Cretan diet lies at the centre of high-quality Mediterranean cuisine, recognized by the international scientific community as the most respective and qualitative example of the Mediterranean diet. In Greek antiquity, diet meant ‘a way of living’, specifically, "a way of living with good health, enjoyment and consideration for the natural world". The same society gave us the word gastronomy, "the art and knowledge involved in preparing and eating good food". Millennia later, these words acquire an extra value in Cretan tradition.
The gastronomical legacy of Cretans starts from the Prehistoric times, characterized as one of the oldest and most palatable culinary traditions in the world. A tradition of flavors, smells and local ingredients, which means that Cretans eat plenty of home-grown vegetables, herbs, pulses and fruit as grapes, and oranges. Also a large variety of cheeses, especially Cretan graviera, athotiro and mizithra, are fundamental to the Cretan diet along with local products such as yoghurt and honey. Cretans, also consume large amounts of fishes and olive oil in abundance. The essence of their diet was abundant amounts of antioxidants, fiber, omega-3 fatty acids and vitamins E and C. Olive oil is the basis of the Cretan and Greek diet, having enormous nutritional value as it is probably the most powerful antioxidant in nature.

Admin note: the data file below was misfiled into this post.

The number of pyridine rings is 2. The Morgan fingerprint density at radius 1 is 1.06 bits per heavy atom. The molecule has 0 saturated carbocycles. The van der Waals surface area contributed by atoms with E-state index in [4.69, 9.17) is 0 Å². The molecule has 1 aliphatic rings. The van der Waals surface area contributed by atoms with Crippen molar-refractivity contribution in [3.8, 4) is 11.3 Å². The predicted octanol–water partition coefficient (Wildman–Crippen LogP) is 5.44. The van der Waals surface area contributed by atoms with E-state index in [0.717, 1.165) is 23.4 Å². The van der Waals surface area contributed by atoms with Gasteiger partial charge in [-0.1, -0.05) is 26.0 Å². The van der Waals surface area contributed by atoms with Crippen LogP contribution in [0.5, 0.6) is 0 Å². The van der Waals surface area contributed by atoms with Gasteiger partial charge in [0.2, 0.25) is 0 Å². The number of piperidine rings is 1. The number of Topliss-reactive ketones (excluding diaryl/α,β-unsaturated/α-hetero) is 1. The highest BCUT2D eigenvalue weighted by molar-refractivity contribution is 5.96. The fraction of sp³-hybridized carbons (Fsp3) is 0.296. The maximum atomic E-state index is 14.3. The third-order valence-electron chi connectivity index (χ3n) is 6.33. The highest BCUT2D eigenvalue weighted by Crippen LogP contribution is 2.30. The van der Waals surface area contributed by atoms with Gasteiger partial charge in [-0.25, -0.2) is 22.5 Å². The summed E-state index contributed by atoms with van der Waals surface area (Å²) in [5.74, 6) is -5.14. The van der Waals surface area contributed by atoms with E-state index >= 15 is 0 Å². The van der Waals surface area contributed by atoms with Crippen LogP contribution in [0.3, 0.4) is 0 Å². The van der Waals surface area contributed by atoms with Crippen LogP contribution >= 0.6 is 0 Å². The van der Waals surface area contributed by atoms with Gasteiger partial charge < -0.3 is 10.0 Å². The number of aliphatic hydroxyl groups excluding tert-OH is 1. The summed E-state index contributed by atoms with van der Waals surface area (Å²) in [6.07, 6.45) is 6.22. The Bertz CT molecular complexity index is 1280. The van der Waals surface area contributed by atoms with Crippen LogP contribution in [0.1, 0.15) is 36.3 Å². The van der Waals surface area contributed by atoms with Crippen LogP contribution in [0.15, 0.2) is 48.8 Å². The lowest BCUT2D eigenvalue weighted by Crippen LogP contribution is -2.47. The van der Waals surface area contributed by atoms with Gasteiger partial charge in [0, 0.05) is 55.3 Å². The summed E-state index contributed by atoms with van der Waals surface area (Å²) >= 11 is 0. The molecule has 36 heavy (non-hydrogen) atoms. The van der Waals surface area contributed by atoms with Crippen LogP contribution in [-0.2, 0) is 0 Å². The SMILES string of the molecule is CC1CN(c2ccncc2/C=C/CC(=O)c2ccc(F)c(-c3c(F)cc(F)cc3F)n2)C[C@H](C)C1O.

The connection between modern Crete and the tremendous Minoan civilization has been comparatively done to many fields and one of these is gastronomy. Information which came from excavation finds on many Cretan archaeological sites, proved the trade relationships and of course the climate - geological conditions of the island. In 2012, a small group of archaeologists, potters, and cooks in the Lassithi prefecture began preparing meals based on the Minoan culture, circa 2700 to 1450 BC. Many recipes were made as lamb braised in enormous earthenware pots over wood fires, wild asparagus and olives plucked from nearby trees and cured in salt.
Dakos, fried snails, Cretan Cheese Pies, Lamb with stamnagathi, Gamopilafo, Mountain Bulbs, Smoked Pork and Sfakia pies are some of the most famous and distinctive Cretan local recipes. Last but not least, the famous raki or tsikoudia, distilled from grapes, is the local version of tsipouro which concludes all the above tastes.